Saint ThomasQUESTION: Who was saint Thomas?ANSWER:
Who was Saint Thomas? Thomas was one of the twelve disciples. They were also called apostles or "those sent." Thomas was counted among them: "These are the names of the twelve apostles: first, Simon (who is called Peter) and his brother Andrew; James son of Zebedee, and his brother John; Philip and Bartholomew; Thomas and Matthew the tax collector; James son of Alphaeus, and Thaddaeus; Simon the Zealot and Judas Iscariot, who betrayed him" (Matthew 10:2-4).
Thomas is sometimes referred to in the gospels as Didymus, a Greek word which means "twin." There is conjecture over whose twin he might be; some list him as the twin of Matthew, others, the twin of James, the Less.
In any case, Thomas is infamous for his declaration after the resurrection of Jesus, "Now Thomas (called Didymus), one of the Twelve, was not with the disciples when Jesus came. So the other disciples told him, 'We have seen the Lord!' But he said to them, 'Unless I see the nail marks in his hands and put my finger where the nails were, and put my hand into his side, I will not believe it'" (John 20:24-25).
When Thomas was finally confronted by the Lord several days later, Christ's response to him has always been taken as a rebuke: "A week later his disciples were in the house again, and Thomas was with them. Though the doors were locked, Jesus came and stood among them and said, 'Peace be with you!' Then he said to Thomas, 'Put your finger here; see my hands. Reach out your hand and put it into my side. Stop doubting and believe.' Thomas said to him, 'My Lord and my God!' Then Jesus told him, 'Because you have seen me, you have believed; blessed are those who have not seen and yet have believed.'" (John 20:26-29).
This may, indeed, have been a deserved reprimand from the Lord. Nevertheless, one can well appreciate Thomas' dilemma due to his misfortune in not having been with the other disciples when they first saw the Lord. No doubt the other disciples had their own questionings about the Lord's resurrection as evidenced by their dejection and fear; neither were they the ones to whom Jesus referred, since they had believed in His resurrection after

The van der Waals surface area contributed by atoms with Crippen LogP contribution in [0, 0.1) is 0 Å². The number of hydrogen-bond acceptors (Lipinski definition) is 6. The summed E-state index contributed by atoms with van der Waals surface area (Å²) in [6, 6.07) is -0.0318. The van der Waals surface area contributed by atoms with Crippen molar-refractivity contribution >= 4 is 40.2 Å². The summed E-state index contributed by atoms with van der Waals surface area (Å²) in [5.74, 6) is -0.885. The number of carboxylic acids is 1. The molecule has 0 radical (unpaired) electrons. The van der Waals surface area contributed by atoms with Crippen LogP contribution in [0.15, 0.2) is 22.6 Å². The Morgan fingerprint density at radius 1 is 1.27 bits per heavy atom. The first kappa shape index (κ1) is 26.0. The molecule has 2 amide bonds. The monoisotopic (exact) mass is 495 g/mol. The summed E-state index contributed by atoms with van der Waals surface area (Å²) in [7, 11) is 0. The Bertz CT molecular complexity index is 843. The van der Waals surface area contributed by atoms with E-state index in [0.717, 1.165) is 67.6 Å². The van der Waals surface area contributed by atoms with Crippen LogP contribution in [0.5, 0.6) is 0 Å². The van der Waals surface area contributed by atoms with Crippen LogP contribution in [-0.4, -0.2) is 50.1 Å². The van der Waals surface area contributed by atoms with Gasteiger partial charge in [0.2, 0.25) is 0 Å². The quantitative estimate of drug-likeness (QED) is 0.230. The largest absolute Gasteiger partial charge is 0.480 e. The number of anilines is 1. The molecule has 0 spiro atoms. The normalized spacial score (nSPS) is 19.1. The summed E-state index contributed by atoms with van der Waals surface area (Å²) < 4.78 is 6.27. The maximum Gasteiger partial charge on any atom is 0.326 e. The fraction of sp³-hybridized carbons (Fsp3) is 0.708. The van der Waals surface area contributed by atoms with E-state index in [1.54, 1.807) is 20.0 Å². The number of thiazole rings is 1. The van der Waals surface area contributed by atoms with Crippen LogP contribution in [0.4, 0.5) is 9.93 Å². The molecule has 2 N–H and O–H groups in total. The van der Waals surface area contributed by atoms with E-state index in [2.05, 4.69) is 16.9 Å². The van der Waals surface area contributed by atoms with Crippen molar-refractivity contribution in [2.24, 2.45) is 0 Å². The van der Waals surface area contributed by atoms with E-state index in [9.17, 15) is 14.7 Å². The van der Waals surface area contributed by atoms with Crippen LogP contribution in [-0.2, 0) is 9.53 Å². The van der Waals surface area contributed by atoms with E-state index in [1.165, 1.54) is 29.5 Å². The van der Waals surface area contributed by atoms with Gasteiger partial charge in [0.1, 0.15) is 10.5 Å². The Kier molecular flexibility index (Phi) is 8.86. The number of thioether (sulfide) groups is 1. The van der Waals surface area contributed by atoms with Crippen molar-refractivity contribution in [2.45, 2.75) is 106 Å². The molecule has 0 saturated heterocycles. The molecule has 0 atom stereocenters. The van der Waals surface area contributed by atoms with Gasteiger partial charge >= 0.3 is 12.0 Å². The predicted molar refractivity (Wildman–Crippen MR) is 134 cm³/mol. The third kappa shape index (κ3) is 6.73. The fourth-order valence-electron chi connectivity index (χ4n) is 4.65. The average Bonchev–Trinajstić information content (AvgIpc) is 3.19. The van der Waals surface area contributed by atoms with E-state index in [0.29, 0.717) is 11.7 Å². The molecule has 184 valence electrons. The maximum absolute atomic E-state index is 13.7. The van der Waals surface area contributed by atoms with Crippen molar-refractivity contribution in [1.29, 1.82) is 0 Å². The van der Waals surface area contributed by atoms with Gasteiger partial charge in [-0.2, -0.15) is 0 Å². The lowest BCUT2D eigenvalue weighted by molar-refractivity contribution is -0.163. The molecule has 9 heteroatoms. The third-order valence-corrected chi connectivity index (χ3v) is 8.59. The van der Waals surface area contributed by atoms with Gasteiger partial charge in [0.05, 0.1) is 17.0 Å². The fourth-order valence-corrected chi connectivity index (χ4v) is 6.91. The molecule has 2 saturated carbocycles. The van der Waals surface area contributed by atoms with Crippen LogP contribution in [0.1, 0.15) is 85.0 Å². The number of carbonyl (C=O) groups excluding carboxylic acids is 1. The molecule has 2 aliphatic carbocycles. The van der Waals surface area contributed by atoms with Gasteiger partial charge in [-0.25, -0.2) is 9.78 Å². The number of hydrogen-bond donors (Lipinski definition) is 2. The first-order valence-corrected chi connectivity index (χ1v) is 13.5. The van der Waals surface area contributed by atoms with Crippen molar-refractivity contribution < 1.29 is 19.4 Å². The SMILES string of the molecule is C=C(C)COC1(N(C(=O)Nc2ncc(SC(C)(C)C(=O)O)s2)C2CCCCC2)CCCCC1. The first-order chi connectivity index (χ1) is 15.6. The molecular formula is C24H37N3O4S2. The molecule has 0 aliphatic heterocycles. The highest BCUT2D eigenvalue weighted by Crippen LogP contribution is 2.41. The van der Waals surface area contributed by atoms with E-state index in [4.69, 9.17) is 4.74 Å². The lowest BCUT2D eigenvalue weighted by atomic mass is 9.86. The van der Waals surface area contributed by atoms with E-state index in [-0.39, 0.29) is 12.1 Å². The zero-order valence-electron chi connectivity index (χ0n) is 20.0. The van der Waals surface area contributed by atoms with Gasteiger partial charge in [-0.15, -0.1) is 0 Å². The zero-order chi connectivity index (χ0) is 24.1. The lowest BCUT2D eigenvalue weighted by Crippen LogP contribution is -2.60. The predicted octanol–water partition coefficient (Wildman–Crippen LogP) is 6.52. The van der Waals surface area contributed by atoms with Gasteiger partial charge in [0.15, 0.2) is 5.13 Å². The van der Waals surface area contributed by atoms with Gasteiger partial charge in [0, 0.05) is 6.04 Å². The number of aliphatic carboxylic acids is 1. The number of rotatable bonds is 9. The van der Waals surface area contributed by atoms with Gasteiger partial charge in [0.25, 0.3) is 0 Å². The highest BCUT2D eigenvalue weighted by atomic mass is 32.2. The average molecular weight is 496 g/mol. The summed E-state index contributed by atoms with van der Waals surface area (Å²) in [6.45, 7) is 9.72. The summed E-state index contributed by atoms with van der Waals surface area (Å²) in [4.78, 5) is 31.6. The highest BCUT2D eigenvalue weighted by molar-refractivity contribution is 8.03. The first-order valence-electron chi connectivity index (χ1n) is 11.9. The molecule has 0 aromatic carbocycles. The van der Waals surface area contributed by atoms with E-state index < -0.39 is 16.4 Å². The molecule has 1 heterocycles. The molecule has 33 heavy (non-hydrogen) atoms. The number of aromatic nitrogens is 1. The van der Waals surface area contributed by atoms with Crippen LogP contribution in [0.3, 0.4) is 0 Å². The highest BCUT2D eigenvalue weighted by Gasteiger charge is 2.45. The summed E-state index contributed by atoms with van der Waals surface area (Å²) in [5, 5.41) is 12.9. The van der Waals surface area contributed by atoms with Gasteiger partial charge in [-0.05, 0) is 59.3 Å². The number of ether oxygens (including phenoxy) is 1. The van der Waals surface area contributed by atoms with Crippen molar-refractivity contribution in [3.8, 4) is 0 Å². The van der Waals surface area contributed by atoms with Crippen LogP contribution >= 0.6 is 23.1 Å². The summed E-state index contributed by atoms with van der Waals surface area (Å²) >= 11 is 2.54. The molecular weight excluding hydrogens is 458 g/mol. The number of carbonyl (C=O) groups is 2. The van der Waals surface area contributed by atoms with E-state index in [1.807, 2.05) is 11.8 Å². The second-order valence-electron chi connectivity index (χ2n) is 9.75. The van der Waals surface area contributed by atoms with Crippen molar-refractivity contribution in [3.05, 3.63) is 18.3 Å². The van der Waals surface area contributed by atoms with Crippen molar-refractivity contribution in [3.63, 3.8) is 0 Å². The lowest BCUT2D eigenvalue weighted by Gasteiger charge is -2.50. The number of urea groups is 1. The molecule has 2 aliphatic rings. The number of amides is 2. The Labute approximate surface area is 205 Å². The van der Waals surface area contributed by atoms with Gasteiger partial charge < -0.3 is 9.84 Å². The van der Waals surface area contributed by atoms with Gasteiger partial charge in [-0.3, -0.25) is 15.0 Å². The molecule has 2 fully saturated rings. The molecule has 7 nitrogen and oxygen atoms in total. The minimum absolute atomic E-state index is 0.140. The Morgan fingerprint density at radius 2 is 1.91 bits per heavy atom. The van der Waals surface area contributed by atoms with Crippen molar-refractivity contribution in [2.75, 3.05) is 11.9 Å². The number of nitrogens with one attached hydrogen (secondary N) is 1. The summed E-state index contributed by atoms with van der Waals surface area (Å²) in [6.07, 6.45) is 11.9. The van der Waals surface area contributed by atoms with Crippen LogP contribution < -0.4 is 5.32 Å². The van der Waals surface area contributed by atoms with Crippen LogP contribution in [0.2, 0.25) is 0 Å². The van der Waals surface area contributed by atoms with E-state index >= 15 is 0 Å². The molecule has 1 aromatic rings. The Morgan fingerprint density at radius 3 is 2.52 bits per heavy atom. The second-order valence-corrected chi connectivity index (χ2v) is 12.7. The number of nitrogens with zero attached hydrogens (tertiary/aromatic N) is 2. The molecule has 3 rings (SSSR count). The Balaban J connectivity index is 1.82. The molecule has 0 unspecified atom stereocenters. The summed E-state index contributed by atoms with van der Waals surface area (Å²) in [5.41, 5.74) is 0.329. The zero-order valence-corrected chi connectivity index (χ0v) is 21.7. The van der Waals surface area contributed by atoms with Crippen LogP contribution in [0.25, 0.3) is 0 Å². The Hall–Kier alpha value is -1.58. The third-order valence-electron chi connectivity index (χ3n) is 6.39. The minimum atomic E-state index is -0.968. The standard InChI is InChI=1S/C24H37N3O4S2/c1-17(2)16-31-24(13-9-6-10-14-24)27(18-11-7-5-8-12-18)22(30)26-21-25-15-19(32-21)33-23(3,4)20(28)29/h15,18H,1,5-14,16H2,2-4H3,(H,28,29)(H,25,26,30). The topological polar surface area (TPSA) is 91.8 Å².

Thomas also exhibited inquisitiveness during the earlier days of Jesus' ministry. Jesus had said, "'You know the way to the place where I am going.' Thomas said to him, 'Lord, we don't know where you are going, so how can we know the way?' Jesus answered, 'I am the way and the truth and the life. No one comes to the Father except through me'" (John 14:4-6).
Obviously, Thomas was a person who needed a clear understanding, who wanted all the facts and all of the evidence up front. Indeed, this can be a deterrent to faith; perhaps Jesus' response to Thomas was made to emphasize the grace of believing without seeing to those who would come after him, namely, you and me. Those of us who look back on the scriptural account of Thomas, scoff at his doubt; perhaps, we, without the written account of the resurrection, might also need our own verification.
Who was Saint Thomas? He appeared to be one who loved the Savior and seemed ready to die with Him. "Then Thomas (called Didymus) said to the rest of the disciples, 'Let us also go, that we may die with him'" (John 11:16). Thomas ultimately overcame his grappling with fear and doubt. He is found with the eleven disciples in the upper room where they would expectantly wait together with other followers of Jesus to receive the gift of the Holy Spirit.
"Then they returned to Jerusalem from the hill called the Mount of Olives, a Sabbath day's walk from the city. When they arrived, they went upstairs to the room where they were staying. Those present were Peter, John, James and Andrew; Philip and Thomas, Bartholomew and Matthew; James son of Alphaeus and Simon the Zealot, and Judas son of James. They all joined together constantly in prayer, along with the women and Mary the mother of Jesus, and with his brothers" (Acts 1:12-14).